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Joy'd that from pleasure's slav'ry they are free,
And all respects due to their Age they see
In its true colours ; this complaint appears 55
The ill effect of manners not of years ;
For on their life no grievous burthen lies
Who are well-natur’d, temperate, and wise;
But an inhuman and ill-temper'd mind
60 Not any easy part in life can find.
LÆL. This I believe ; yet others may dispute Their Age (as yours) can never bear such fruit Of honour, wealth and pow'r, to make them sweet; Not ev'ry one such happiness can meet. 64
Cat. Some weight your argument, my Lælius, But not so mucia as at first sight appears. [bears, This answer by Themistocles was made, (When a Seriphian thus did him upbraid, “ You those great honours to your country owe, “ Not to yourself)”_" Had I at Seripho 70 “ Been born, such honour I had never seen, “ Nor you, if an Athenian you had been." So Age, cloth’d in indecent poverty, To the most prudent cannot easy be ; But to a fool the greater his estate
75 The more uneasy is his Age's weight. Age's chief arts and arms are to grow wise, Virtue to know, and known to exercise : All just returns to Age then virtue makes, Nor her in her extremity forsakes.
80 * An isle to which condemned men were banished.
The sweetest cordial we receive at last,
Is conscience of our virtuous actions past.
I (when a youth) with reverence did look
On Quintus Fabius, who Tarentum took ;
Yet in his age such cheerfulness was seen,
As if his years and mine had equal been :
His gravity was mix'd with gentleness,
Nor had his Age made his good humour less :
Then was he well in years, (the same that he
Was consul that of my nativity)
(A stripling then) in his fourth consulate
On hun at Capua I in arms did wait.
I five years after at Tarentum wan
The Quæstorship, and then our love began ;
And four years after, when I Prætor was, 95
He pleaded, and the Cincian law * did pass.
With useful diligence he us’d t'engage,
Yet with the temp’rate arts of patient Age
He breaks fierce Hannibal's insulting heats ;
Of which exploit thus our friend Ennius treats : 100
He by delay restor’d the commonwealth,
Nor preferr'd rumour before public health.
When I reflect on Agc, I find there are
Four causes, which its misery declare.
1. Because our body's strength it much impairs :
2. That it takes off our minds from great aitairs :
3. Next that our sense of pleasure it deprives :
4. Last that approaching death attends our lives.
of all these several causes I'll discourse,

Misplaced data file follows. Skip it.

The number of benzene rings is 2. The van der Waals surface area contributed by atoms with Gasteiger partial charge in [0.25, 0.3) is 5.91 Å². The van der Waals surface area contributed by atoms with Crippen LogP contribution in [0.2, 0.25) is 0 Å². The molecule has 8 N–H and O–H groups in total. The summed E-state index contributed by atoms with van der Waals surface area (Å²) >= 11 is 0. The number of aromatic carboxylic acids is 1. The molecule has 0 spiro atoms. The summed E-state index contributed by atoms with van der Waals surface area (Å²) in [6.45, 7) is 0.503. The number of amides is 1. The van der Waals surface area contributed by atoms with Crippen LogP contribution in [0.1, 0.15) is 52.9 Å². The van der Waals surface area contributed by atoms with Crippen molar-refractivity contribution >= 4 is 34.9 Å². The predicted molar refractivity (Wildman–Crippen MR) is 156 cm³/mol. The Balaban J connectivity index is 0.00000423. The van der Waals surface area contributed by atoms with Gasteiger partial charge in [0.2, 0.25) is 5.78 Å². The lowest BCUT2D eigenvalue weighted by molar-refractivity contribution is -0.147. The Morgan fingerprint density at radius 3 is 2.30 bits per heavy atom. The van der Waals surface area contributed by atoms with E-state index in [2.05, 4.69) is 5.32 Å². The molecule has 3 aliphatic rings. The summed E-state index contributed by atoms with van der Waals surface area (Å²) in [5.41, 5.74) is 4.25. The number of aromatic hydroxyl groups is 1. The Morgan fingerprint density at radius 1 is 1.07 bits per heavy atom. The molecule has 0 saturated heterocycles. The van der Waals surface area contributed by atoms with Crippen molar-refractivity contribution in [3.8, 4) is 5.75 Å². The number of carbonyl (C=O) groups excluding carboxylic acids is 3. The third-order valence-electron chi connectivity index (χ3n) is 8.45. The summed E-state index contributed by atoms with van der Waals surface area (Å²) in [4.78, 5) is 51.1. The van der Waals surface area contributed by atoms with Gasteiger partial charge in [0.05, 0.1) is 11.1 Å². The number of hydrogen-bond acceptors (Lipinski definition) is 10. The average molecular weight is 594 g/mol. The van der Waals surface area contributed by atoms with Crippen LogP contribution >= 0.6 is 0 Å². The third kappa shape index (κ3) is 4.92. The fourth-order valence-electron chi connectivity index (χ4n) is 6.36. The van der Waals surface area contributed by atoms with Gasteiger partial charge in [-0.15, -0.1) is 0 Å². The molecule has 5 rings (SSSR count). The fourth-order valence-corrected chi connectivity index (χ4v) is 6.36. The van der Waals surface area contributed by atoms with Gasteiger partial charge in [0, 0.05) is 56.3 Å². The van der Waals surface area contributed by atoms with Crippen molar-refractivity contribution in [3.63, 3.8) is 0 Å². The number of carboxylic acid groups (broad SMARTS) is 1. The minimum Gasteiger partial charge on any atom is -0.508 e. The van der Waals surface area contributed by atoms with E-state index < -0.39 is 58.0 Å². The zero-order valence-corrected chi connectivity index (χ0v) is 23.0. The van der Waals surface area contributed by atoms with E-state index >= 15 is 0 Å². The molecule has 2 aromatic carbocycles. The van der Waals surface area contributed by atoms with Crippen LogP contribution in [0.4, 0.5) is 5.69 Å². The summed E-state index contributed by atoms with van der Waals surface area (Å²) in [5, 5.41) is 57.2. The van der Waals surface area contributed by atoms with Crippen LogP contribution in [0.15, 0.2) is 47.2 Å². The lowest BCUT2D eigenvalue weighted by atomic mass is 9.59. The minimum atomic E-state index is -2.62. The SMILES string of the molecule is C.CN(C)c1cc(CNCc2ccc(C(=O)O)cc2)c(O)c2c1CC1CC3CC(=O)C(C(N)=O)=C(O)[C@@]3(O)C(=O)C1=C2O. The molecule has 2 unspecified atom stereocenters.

And then of each, in order, weigh the force.
THE FIRST PART.
The old from such affairs is only freed
Which vig'rous youth and strength of body need ;
But to more high affairs our Age is lent,
Most properly when heats of youth are spent.
Did Fabius and your father Scipio
(Whose daughter my son married) nothing do i
Fabricii, Coruncani, Curii,
Whose courage, counsel, and authority,
The Roman commonwealth restor'd, did boast,
Nor Appius, with whose strength his sight was lost,
Who, when the Senate was to peace inclin'd
With Pyrrhus, shew'd his reason was not blind.
Whither 's our courage and our wisdom come,
When Rome itself conspires the fate of Rome ?
The rest with ancient gravity and skill
15 He spake; (for his oration ’s extant still.) 'Tis seventeen years since he had Cunsul been The second time, and there were ten between; Therefore their argument's of little force, Who age from
great employments would divorce.
As in a ship some climb the shrouds, t' unfold 21
The sail, some sweep the deck, some pump the hold,
Whilst he that guides the helm employs his skill,
And gives the law to them by sitting still ;
Great actions less from courage, strength and speed,
Than from wise counsels and commands proceed. 26
Those Arts age wants not which to Age belong;
Not heat but cold experience makes us strong.
A Consul, Tribune, General, I have been,
All sorts of war I have pass'd thro' and seen ; 30
And now grown old, I seem t'abandon it,
Yet to the senate I prescribe what's fit.
I ev'ry day 'gainst Carthage war proclaim,
(For Rome's destruction hath been long her aim)
Nor shall I cease till 1 her ruin see,
Which triumph may the gods design for thee;
That Scipio may revenge his grandsire's ghost,
Whose life at Cannæ with great honour lost
Is on record ; nor had he weary'd been
With Age if he an hundred years had seen : 40
He liad not us'd excursions, spears, or darts,
But counsel, order, and such aged arts;
Which if our ancestors bad not retain’d,
The Senate's name. our council had not gain'd.
The Spartans to their highest magistrate 45
The name of Eller did appropriate :
Therefore his fame for ever shall remain,
How gallantly I'arentum he did gain,
With vigilant conduct : when that sharp reply
He gave to Salinator I stood by,
Who to the castle fled, the town being lost,
Yet he to Maximus did vainly boast
'Twas by my means Tarentum you obtain'd;
*Tis true, had you not lost I had not gain'd.
And as much honour on his gown did wait 55
As on his arms, in his-fifth consulate.
When his colleague Carvilius stept aside,
The Tribune of the people would divide
To them the Gallic and the Picene field;
Against the Senate’s will he will not yield; 60
When, being angry, boldly he declares
Those things were acted under happy stars,
From which the commonwealth found good effects,
But otherwise they came from bad aspects.
Many great things of Fabius I could tell,
65 But his son's death did all the rest excel; (His gallant son, tho' young, had Consul been) His funeral oration I have seen Often; and when on that I turn my eyes, I all the old philosophers despise.
70 Tho' he in all the people's eyes seem'd great, Yet greater he appear’d in his retreat ; When feasting with his private friends at home, Such counsel, such discourse from him did come, Such science in his art of augury,
75 No Roman ever was inore learn'd than he ;